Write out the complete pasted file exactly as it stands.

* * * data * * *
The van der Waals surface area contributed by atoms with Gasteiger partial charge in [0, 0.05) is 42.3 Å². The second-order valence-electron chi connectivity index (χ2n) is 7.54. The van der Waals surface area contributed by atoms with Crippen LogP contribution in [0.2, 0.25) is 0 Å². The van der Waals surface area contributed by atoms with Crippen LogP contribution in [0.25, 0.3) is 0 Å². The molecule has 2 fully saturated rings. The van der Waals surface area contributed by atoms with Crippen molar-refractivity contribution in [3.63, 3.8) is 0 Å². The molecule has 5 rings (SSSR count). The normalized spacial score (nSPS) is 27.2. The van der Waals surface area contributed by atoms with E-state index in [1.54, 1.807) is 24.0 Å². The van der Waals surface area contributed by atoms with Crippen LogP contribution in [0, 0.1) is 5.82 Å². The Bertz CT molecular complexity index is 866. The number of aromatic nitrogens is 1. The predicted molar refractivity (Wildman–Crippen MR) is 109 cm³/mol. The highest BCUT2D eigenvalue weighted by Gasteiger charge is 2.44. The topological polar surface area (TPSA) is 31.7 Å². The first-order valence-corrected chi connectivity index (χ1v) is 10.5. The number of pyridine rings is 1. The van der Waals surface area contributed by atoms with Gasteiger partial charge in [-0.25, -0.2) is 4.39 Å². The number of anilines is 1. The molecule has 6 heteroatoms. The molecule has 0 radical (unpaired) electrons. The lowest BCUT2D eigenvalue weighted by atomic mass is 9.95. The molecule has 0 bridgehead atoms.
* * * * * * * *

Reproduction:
The van der Waals surface area contributed by atoms with Gasteiger partial charge in [0, 0.05) is 42.3 Å². The second-order valence-electron chi connectivity index (χ2n) is 7.54. The van der Waals surface area contributed by atoms with Crippen LogP contribution in [0.2, 0.25) is 0 Å². The van der Waals surface area contributed by atoms with Crippen LogP contribution in [0.25, 0.3) is 0 Å². The molecule has 2 fully saturated rings. The van der Waals surface area contributed by atoms with Crippen molar-refractivity contribution in [3.63, 3.8) is 0 Å². The molecule has 5 rings (SSSR count). The normalized spacial score (nSPS) is 27.2. The van der Waals surface area contributed by atoms with E-state index in [1.54, 1.807) is 24.0 Å². The van der Waals surface area contributed by atoms with Crippen LogP contribution in [0, 0.1) is 5.82 Å². The Bertz CT molecular complexity index is 866. The number of aromatic nitrogens is 1. The predicted molar refractivity (Wildman–Crippen MR) is 109 cm³/mol. The highest BCUT2D eigenvalue weighted by Gasteiger charge is 2.44. The topological polar surface area (TPSA) is 31.7 Å². The first-order valence-corrected chi connectivity index (χ1v) is 10.5. The number of pyridine rings is 1. The van der Waals surface area contributed by atoms with Gasteiger partial charge in [-0.25, -0.2) is 4.39 Å². The number of anilines is 1. The molecule has 6 heteroatoms. The molecule has 0 radical (unpaired) electrons. The lowest BCUT2D eigenvalue weighted by atomic mass is 9.95. The molecule has 0 bridgehead atoms.